I am very familiar with the hard work it takes to create a balanced state budget. Finding $400 million to cut from a $25 billion budget is harder than you might think. Consider lawmakers still underfunded Georgia’s public schools in the 2018 budget to the tune of $167 million, according to the state’s own formula. This is due to lingering austerity cuts to education spending, an ongoing legacy of the Great Recession that’s now a decade in our rearview mirror.
I also know what it’s like to plan a state budget during economic turmoil. As Georgia’s governor from 1999 to 2003, I shepherded the state’s response to the dot-com recession. We got through it but the pain was real. Georgia’s economy is in better shape today, but it is only prudent to assume belt-tightening days will come again.
So let’s take a look at how proposed federal health law changes might come back to haunt the people charged with writing Georgia’s budget.
The proposals would fundamentally change the structure of Medicaid by capping federal payments to the states based on historical spending. Georgia is the second-lowest spending state on Medicaid per enrollee. Proposed caps would lock Georgia at a low rate and reduce federal Medicaid funding in Georgia by $4 billion over 10 years.
If Congress caps Georgia’s Medicaid contribution in a remake of the federal health care law this year, state budget writers will need to start figuring out where the $400 million will come from by 2019. That is a tall order especially on such short notice.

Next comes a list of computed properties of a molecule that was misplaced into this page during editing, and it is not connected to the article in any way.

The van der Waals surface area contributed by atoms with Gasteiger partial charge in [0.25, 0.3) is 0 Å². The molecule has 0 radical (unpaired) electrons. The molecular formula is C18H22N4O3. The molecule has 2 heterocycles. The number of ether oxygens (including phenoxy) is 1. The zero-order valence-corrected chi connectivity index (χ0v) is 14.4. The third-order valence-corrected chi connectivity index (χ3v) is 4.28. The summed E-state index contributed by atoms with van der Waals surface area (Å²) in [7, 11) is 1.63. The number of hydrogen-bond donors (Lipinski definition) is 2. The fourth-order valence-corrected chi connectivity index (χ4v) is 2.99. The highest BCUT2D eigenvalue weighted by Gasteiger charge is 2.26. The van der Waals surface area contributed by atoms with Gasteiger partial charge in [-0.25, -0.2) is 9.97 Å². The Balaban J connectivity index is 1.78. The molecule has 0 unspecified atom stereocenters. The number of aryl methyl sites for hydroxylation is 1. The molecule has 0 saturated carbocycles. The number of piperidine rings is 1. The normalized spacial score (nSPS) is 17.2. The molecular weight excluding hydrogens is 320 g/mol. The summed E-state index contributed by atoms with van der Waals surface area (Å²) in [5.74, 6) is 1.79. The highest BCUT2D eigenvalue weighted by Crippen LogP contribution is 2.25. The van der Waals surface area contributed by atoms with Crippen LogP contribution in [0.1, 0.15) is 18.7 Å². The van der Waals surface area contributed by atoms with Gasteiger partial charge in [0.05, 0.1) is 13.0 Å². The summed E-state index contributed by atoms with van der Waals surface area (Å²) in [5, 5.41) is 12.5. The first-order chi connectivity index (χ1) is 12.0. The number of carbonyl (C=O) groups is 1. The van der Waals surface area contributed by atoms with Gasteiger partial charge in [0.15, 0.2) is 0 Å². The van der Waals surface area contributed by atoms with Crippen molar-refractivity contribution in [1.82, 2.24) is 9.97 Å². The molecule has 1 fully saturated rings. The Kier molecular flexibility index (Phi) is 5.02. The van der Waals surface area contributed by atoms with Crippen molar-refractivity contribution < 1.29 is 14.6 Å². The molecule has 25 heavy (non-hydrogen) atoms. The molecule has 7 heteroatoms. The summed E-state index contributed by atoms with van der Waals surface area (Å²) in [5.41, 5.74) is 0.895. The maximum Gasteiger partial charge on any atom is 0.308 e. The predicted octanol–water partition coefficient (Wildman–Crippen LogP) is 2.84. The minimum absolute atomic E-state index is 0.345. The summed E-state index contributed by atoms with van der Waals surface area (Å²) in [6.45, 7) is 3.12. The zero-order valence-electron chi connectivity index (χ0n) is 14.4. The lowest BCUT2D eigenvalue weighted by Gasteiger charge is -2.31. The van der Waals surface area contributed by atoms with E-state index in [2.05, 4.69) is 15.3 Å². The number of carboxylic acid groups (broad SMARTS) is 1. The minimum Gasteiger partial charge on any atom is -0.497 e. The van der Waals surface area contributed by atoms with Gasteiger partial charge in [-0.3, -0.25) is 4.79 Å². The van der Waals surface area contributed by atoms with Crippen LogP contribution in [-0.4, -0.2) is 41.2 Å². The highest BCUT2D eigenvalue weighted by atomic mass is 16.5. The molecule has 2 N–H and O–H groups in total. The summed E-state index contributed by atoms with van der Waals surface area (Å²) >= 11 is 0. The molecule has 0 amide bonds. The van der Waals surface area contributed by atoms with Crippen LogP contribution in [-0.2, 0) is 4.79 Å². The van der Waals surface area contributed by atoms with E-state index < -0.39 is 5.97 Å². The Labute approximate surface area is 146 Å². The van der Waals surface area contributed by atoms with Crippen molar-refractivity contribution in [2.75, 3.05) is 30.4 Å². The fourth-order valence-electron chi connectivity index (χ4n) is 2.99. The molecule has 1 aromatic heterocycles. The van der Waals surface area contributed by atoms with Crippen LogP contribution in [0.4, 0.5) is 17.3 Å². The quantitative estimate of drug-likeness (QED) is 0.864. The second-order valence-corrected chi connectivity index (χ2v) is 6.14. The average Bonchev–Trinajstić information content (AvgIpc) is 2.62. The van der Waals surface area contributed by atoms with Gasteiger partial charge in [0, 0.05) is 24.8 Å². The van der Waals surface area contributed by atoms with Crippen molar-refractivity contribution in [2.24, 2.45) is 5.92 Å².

In my home county of Cobb, I know where the loss of federal Medicaid support will land. More than 64,000 people in the county rely on Medicaid, about 9 percent of the population. More than three-quarters of them are under 18. So, we’re talking about tens of thousands of Cobb County children.
When we talk about budgets in the billions and cuts in the hundreds of millions some eyes might glaze over, making it hard to see the difference those investments make in the lives of people in communities across Georgia. But the difference is critical and closer to home than you might think.
Our representatives in Congress, especially our senators in Washington where this issue will soon be decided, should calculate the damage back home promised by the plan that’s been dumped at their feet. And then they should prevent that damage from occurring. Our children, seniors and taxpayers are depending on it.
Roy E. Barnes served as Georgia’s governor from 1999 to 2003.